2. The postseason is all about pitching, and the Giants have more of it
San Francisco fielded one one of the best pitching staffs in baseball this year, and it's not hard to see why. Matt Cain, Madison Bumgarner, and Ryan Vogelsong were outstanding while Barry Zito and Tim Lincecum rounded out the rotation. The bullpen, sans Brian Wilson, has been nothing short of phenomenal. The Tigers have the best pitcher on the planet in Justin Verlander, but even he has not been immune to postseason struggles. Coming into the playoffs, the 2011 AL Cy Young winner/MVP had a 5.57 ERA spanning eight playoff starts. He's been untouchable thus far, but who's to say he won't get lit up a la CC Sabathia? Max Scherzer has been just as good, but he's notoriously inconsistent and could be due for a licking as well. Anibal Sanchez and Doug Fister are above average starters, but neither one possesses dominant stuff. Plus the bullpen, Jose Valverde in particular, has been shaky.

3. The Giants have enough offense to support their pitchers
In 2010, the Giants caught lightning in a bottle when the likes of Cody Ross, Edgar Renteria, and Andres Torres elevated their games in October and sparked San Francisco to the championship. This time around, San Fran's offensive attack is led by more talented and established hitters. Buster Posey, Pablo Sandoval and Hunter Pence form an intimidating heart of the order. With Angel Pagan and NLCS MVP Marco Scutaro setting the table for them, they should have opportunities to drive in runs and do some damage.

Tuesday, October 23, 2012

The Tigers Win the Pennant

That was easy.

After taking four straight games from the New York Yankees, the Detroit Tigers are World Series bound and look to capture their first title since 1984. They will take on the San Francisco Giants, who rebounded from a 3-1 deficit in the NLCS and are gunning for their second championship in three years.

Detroit won on the strength of exceptional performances from their starting pitchers Justin Verlander, Max Scherzer, Doug Fister and Anibal Sanchez, who combined to allow two earned runs in 27 and a third innings (a 0.66 ERA!). The bullpen was shaky, but aside from its Game 1 meltdown pitched quite well. ALCS MVP Delmon Young paced the offense, but hardly alone. Miguel Cabrera, Austin Jackson, Jhonny Peralta and Avisail Garcia swung hot bats, too.

The Yankees, who posted the best record in the American League this year, never even held a lead, for Steinbrenner's sake. They failed to show up. It was like Invasion of the Body Snatchers, except the aliens only stole the New York Yankees. The oldest roster in baseball looked like it had run out of gas.

The Yankees hadn't been skunked in a best-of-7 series since 1976, when the Big Red Machine cruised to their second consecutive championship by dominating Billy Martin's Yankee squad, a humiliation that prompted George Steinbrenner to dig into his pockets and sign Reggie Jackson. New York also rolled a donut in the 1963 Fall Classic against the Dodgers, when they scored four runs total off Sandy Koufax, Don Drysdale and co. Before that, you'd have to go all the way back to 1922, back when the original Yankee Stadium was still under construction, forcing the Giants and their little brothers to share the Polo Grounds.

The mighty Yankees scored all of six runs in the series, four of which were generated during their extra-inning Game 1 defeat. The bats went into hibernation mode, bearing no resemblance to the high-powered offense that set a franchise record with 245 home runs during the regular season and paced the American League in long balls, OBP, SLG, and total bases. Tigers pitching neutralized the Bronx Bombers, holding them scoreless in 33 of 36 innings and limiting their hitters to .157/.224/.264 triple slash stats.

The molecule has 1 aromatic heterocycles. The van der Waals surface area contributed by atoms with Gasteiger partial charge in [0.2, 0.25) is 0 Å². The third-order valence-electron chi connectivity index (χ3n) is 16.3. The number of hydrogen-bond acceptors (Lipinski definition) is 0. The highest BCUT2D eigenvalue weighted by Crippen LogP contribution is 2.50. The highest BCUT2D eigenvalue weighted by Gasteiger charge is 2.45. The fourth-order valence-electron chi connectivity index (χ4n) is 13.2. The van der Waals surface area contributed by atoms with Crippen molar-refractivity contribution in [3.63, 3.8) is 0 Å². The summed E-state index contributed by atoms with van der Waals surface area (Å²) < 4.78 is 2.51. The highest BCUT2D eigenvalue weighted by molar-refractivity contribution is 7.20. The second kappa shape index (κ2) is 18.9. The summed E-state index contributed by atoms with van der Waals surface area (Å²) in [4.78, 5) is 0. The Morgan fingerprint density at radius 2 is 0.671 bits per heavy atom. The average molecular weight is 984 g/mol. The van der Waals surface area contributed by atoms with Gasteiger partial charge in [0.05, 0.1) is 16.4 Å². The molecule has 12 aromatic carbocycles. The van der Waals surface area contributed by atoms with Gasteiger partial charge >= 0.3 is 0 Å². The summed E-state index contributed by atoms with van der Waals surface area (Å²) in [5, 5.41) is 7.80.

The entire Yankee offense, sans Raul Ibanez and Ichiro Suzuki, went AWOL. Check these series numbers and try not to cringe:

Robinson Cano: 1-for-18 with no walks
Eric Chavez: 0-for-8 with four strikeouts
Brett Gardner: 0-for-8
Curtis Granderson: 0-for-11 with seven strikeouts
Russell Martin: 2-for-14 with no walks
Alex Rodriguez: 1-for-9 no walks
Nick Swisher: 3-for-12 with five strikeouts
Mark Teixeira: 3-for-15 with no RBI

Not even a healthy Derek Jeter could have turned that team around.

Culminating with an 8-1 drubbing in Game 4. New York managed just two hits, a Swisher double and Eduardo Nunez triple, as Max Scherzer silenced their bats. Detroit hammered CC Sabathia for eleven hits and six runs (five earned) , handing him the second loss of his otherwise stellar postseason track record with the Bombers. By the time Joe Girardi replaced him with Cody Eppley in the fourth inning, the game was already over.  In all, Detroit pounded out 16 hits, four of which cleared the fences,

Detroit has had New York's number in the postseason lately, ending the Yankees' season in three of the past seven playoffs. The Tigers whipped them in the 2006 ALDS, outlasted them in the division series last year and dominated them this season. But while everyone focuses on how poorly the Yankees played, what seems to be forgotten is that Detroit has a roster loaded with top shelf talent. They have the best pitcher (Justin Verlander) and hitter (Miguel Cabrera) in baseball. They have Prince Fielder, one of the game's top sluggers, and Austin Jackson, perhaps the most underrated player today. Top to bottom, the lineup can inflict damage, and the rotation is surprisingly deep.

I like their chances against San Francisco in the World Series, which starts tomorrow night with a rested Verlander on the bump.